Peter Labuza’s review published on Letterboxd :
News gal with a scoop
A strange case of racial politics
Tap dance for a resolution.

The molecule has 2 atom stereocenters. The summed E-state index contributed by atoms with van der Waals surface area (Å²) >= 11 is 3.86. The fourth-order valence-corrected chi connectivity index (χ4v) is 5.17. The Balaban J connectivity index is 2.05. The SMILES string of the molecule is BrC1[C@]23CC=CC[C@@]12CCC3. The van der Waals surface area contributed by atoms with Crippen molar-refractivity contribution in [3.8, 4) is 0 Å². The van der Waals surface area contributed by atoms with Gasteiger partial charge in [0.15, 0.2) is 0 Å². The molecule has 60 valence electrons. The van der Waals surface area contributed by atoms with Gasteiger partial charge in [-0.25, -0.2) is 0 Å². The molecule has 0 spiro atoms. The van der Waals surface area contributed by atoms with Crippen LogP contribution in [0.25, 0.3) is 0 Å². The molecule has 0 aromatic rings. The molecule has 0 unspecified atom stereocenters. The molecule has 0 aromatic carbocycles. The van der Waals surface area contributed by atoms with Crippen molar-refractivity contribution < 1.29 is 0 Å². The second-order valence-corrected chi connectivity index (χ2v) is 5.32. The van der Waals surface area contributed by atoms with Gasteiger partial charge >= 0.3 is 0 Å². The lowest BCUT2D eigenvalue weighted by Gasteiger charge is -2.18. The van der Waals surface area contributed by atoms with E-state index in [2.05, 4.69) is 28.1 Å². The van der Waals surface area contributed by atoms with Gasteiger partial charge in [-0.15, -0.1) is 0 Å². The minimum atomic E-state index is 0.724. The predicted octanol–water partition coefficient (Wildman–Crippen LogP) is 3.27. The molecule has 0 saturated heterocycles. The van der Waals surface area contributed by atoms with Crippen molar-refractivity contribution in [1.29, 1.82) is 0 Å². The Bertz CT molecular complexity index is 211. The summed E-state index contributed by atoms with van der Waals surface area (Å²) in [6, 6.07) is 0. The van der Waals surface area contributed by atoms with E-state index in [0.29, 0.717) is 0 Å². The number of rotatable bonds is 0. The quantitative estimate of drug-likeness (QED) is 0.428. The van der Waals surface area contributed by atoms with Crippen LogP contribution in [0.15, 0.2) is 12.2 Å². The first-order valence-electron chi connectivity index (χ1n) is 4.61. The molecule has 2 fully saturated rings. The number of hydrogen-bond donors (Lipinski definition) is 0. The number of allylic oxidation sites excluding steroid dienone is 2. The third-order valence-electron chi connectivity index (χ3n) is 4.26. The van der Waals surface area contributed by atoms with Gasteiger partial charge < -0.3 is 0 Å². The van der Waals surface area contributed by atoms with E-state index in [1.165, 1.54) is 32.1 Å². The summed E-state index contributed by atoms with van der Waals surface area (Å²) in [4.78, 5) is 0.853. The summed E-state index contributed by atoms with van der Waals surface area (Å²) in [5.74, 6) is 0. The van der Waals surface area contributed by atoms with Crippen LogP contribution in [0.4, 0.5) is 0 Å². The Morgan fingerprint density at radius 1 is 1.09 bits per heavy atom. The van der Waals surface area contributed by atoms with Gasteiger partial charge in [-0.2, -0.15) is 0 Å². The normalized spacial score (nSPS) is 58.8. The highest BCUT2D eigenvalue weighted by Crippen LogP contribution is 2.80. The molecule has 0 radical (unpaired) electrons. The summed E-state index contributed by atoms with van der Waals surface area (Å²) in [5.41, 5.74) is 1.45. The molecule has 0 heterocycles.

Packs three tap dancing numbers and 2 hours worth of plot into less than 70 minutes, and with great damn style too. Twice in the film, I noticed Dwan takes a POV shot, which is usually followed by a reverse shot, and turns it into the set up for the next action (that’s economy for you). But major appeal of this film is how this film evolves naturally and strangely into something that is really dangerous territory for a 1930s film. Begins basically as His Girl Friday (Clare Trevor can spin a good line) before turning into…I’d almost rather not say, because the drama at the center of this story is something you don’t see many 1930s films coming even close to with a 10 foot pole in terms of examining race relations. But it’s always snappy, moving, and somehow combines a number of genre elements (Newspaper flicks! Musicals! Gangsters! Court Melodramas!) before reaching its conclusion. In his introduction, David Phelps (co-creator of the Dwan Dossier with Gina Telaroli) mentioned that Dwan’s films were often centered around two polarizing forces harmonizing in the most impossible solution. I’m not sure if that’s really Dwan or just Hollywood in general, but the solution here is certainly totally out of left field and yet feels like the only one you can accept because of its impossibility. Bill Robinson’s feet are the star of the film, anyways.